Despite what you might expect from a game about monsters, World of Darkness is less about combat and more about roleplaying and character building. The “Storyteller” weaves a “Chronicle” which is made up of various “scenes” that the players must play through, their characters can only level up by completing scenes in a way that advances the character’s goals. Any character playing passively will soon find themselves at a disadvantage when and if a confrontation does occur, either with another monster, or with the beast within themself.

3. Mutants and Masterminds

If you’re looking for something more in the zeitgeist of today’s Superhero genre, look no further than Mutants & Masterminds. The game takes the core of its rules from old school D&D and simplifies your stats into one universal “Power Level” which allots you points you can spend on stats like defense, toughness, superpowers and equipment. This leaves character creation very open to any type of hero you’d like to make. Want a billionaire with a titanium-alloy super suit and telekinesis? You got it. How about a thousand year old vampire with the Venom symbiote? Do It!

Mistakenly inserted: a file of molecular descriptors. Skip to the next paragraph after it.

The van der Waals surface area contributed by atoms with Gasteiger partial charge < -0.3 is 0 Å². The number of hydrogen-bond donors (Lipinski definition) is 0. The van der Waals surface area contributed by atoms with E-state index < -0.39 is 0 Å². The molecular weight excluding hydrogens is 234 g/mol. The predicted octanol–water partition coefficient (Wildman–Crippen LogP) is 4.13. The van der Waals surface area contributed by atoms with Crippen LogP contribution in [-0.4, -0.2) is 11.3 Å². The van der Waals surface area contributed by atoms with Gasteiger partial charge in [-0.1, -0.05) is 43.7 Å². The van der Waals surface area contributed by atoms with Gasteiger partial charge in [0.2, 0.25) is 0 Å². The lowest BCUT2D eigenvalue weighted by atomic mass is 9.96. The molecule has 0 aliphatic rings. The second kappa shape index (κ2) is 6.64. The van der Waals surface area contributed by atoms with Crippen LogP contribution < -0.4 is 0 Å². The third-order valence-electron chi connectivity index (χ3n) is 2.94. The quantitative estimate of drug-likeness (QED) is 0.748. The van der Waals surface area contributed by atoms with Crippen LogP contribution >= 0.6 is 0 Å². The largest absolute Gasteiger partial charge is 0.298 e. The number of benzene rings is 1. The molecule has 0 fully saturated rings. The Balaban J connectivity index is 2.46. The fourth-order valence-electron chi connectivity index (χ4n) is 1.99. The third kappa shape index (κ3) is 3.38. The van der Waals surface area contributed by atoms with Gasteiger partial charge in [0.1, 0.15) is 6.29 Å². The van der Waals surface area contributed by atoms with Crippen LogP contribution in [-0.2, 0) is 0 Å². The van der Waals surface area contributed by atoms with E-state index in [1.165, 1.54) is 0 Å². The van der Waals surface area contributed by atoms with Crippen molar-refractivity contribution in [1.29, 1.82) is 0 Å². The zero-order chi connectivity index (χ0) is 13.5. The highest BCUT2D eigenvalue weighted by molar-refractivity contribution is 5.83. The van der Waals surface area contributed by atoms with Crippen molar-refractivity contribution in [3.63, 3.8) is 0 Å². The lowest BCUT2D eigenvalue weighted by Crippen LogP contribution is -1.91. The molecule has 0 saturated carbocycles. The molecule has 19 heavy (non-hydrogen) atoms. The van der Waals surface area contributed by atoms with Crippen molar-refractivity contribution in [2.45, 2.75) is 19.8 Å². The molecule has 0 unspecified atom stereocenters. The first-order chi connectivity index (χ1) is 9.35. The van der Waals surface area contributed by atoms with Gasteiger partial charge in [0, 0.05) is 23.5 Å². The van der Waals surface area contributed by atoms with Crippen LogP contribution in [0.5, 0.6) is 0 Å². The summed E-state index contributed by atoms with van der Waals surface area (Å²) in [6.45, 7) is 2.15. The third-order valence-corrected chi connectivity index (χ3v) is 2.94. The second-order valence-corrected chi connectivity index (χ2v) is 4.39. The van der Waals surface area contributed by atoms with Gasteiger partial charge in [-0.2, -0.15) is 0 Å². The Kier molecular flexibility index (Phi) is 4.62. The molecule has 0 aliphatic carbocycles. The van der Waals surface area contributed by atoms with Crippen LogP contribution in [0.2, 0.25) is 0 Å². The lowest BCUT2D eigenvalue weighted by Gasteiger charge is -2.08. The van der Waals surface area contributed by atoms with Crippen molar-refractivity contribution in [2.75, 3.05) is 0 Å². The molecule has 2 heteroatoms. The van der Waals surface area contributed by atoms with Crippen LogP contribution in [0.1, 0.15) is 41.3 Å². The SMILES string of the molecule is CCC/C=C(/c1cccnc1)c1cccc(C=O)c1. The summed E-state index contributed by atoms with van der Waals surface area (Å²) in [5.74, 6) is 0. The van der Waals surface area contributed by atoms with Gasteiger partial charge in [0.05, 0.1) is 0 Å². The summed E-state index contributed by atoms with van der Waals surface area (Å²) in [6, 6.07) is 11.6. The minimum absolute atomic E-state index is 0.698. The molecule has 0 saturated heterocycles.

Start at Power Level 10 as an already established Superhero or start at one and make your hero origin story part of the campaign, the rules are both all encompassing and endlessly accommodating to whatever kind of superhero story you’d like to tell.

4. Cyberpunk Red

Maybe instead of playing in a medieval fantasy world, you’d like to roleplay in a futuristic capitalist dystopia, check out Cyberpunk Red. There you can have like, metal bones or scythe blades that pop out of your forearms.

Cyberpunk Red

Cyberpunk Red is a Bladerunner-esque TTRPG in which you can play as a Solo, Nomad, Rocker boy/girl, or any other type of non-traditional working class professional to complete gigs (essentially side quests) for money to pay your bills while the Game Master weaves an overarching story for your characters to really delve into.

5. Dread